Cry of Murder on Broadway
A Woman's Ruin and Revenge in Old New York
In Cry of Murder on Broadway, Julie Miller shows how a woman's desperate attempt at murder came to momentarily embody the anger and anxiety felt by many people at a time of economic and social upheaval and expanding expectations for equal rights.
On the evening of November 1, 1843, a young household servant named Amelia Norman attacked Henry Ballard, a prosperous merchant, on the steps of the new and luxurious Astor House Hotel. Agitated and distraught, Norman had followed Ballard down Broadway before confronting him at the door to the hotel. Taking out a folding knife, she stabbed him, just missing his heart.
Ballard survived the attack, and the trial that followed created a sensation. Newspapers in New York and beyond followed the case eagerly, and crowds filled the courtroom every day. The prominent author and abolitionist Lydia Maria Child championed Norman and later included her story in her fiction and her writing on women's rights.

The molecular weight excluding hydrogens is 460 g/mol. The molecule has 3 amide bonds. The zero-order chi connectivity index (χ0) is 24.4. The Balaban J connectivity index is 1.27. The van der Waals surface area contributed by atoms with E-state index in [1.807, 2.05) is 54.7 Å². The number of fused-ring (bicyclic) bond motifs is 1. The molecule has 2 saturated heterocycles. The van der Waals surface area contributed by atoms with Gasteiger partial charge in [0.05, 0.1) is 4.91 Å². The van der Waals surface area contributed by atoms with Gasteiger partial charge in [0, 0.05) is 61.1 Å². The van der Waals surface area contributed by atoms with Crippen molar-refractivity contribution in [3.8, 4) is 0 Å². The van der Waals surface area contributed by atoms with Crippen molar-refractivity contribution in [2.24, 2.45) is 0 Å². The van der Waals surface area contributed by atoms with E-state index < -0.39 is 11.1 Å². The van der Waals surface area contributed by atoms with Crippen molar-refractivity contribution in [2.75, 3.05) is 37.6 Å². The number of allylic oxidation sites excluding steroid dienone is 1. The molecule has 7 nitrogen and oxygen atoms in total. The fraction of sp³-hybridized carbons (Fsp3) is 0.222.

The would-be murderer also attracted the support of politicians, journalists, and legal and moral reformers who saw her story as a vehicle to change the law as it related to "seduction" and to advocate for the rights of workers. Cry of Murder on Broadway describes how New Yorkers, besotted with the drama of the courtroom and the lurid stories of the penny press, followed the trial for entertainment. Throughout all this, Norman gained the sympathy of New Yorkers, in particular the jury, which acquitted her in less than ten minutes.
Miller deftly weaves together Norman's story to show how, in one violent moment, she expressed all the anger that the women of the emerging movement for women's rights would soon express in words.